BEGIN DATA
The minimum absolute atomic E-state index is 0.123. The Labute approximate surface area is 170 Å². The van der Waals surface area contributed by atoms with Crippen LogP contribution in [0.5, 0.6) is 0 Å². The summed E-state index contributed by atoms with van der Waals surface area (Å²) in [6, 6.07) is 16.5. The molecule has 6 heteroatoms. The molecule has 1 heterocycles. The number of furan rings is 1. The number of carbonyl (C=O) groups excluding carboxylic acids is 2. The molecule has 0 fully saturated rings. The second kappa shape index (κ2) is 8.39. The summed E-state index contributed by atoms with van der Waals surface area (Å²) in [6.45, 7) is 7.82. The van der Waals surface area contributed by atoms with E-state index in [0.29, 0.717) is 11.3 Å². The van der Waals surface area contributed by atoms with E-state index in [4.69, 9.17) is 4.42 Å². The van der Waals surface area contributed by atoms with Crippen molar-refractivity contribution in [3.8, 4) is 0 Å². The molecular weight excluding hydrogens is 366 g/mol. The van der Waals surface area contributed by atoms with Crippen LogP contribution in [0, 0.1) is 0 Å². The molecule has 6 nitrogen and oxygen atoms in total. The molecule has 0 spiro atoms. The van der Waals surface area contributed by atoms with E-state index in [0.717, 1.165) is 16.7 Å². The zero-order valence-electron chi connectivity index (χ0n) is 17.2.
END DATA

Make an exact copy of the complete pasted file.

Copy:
The minimum absolute atomic E-state index is 0.123. The Labute approximate surface area is 170 Å². The van der Waals surface area contributed by atoms with Crippen LogP contribution in [0.5, 0.6) is 0 Å². The summed E-state index contributed by atoms with van der Waals surface area (Å²) in [6, 6.07) is 16.5. The molecule has 6 heteroatoms. The molecule has 1 heterocycles. The number of furan rings is 1. The number of carbonyl (C=O) groups excluding carboxylic acids is 2. The molecule has 0 fully saturated rings. The second kappa shape index (κ2) is 8.39. The summed E-state index contributed by atoms with van der Waals surface area (Å²) in [6.45, 7) is 7.82. The van der Waals surface area contributed by atoms with E-state index in [0.29, 0.717) is 11.3 Å². The van der Waals surface area contributed by atoms with E-state index in [4.69, 9.17) is 4.42 Å². The van der Waals surface area contributed by atoms with Crippen molar-refractivity contribution in [3.8, 4) is 0 Å². The molecular weight excluding hydrogens is 366 g/mol. The van der Waals surface area contributed by atoms with Crippen LogP contribution in [0, 0.1) is 0 Å². The molecule has 6 nitrogen and oxygen atoms in total. The molecule has 0 spiro atoms. The van der Waals surface area contributed by atoms with E-state index in [0.717, 1.165) is 16.7 Å². The zero-order valence-electron chi connectivity index (χ0n) is 17.2.